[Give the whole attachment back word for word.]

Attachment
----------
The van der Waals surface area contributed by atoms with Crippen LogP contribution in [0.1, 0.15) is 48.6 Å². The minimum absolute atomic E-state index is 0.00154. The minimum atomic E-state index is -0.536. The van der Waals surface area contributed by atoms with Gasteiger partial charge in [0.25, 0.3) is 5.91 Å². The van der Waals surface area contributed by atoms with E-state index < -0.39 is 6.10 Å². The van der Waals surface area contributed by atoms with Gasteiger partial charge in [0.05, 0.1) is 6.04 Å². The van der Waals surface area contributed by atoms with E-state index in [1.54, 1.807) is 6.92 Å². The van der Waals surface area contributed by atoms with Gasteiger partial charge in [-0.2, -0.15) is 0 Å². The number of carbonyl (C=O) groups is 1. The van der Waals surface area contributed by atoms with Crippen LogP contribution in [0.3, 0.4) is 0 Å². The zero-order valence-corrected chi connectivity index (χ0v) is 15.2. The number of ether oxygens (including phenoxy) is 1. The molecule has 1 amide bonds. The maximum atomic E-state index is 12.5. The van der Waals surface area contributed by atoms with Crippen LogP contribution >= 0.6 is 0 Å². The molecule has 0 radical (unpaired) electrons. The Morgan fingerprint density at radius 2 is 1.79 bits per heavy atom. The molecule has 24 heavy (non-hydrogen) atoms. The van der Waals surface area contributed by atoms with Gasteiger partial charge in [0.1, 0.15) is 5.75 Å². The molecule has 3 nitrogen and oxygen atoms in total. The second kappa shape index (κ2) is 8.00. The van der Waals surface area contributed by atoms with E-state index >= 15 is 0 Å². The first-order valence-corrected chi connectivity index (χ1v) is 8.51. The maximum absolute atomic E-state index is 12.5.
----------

The van der Waals surface area contributed by atoms with Crippen LogP contribution in [0.1, 0.15) is 48.6 Å². The minimum absolute atomic E-state index is 0.00154. The minimum atomic E-state index is -0.536. The van der Waals surface area contributed by atoms with Gasteiger partial charge in [0.25, 0.3) is 5.91 Å². The van der Waals surface area contributed by atoms with E-state index < -0.39 is 6.10 Å². The van der Waals surface area contributed by atoms with Gasteiger partial charge in [0.05, 0.1) is 6.04 Å². The van der Waals surface area contributed by atoms with E-state index in [1.54, 1.807) is 6.92 Å². The van der Waals surface area contributed by atoms with Gasteiger partial charge in [-0.2, -0.15) is 0 Å². The number of carbonyl (C=O) groups is 1. The van der Waals surface area contributed by atoms with Crippen LogP contribution in [0.3, 0.4) is 0 Å². The zero-order valence-corrected chi connectivity index (χ0v) is 15.2. The number of ether oxygens (including phenoxy) is 1. The molecule has 1 amide bonds. The maximum atomic E-state index is 12.5. The van der Waals surface area contributed by atoms with Crippen LogP contribution >= 0.6 is 0 Å². The molecule has 0 radical (unpaired) electrons. The Morgan fingerprint density at radius 2 is 1.79 bits per heavy atom. The molecule has 24 heavy (non-hydrogen) atoms. The van der Waals surface area contributed by atoms with Gasteiger partial charge in [0.1, 0.15) is 5.75 Å². The molecule has 3 nitrogen and oxygen atoms in total. The second kappa shape index (κ2) is 8.00. The van der Waals surface area contributed by atoms with E-state index >= 15 is 0 Å². The first-order valence-corrected chi connectivity index (χ1v) is 8.51. The maximum absolute atomic E-state index is 12.5.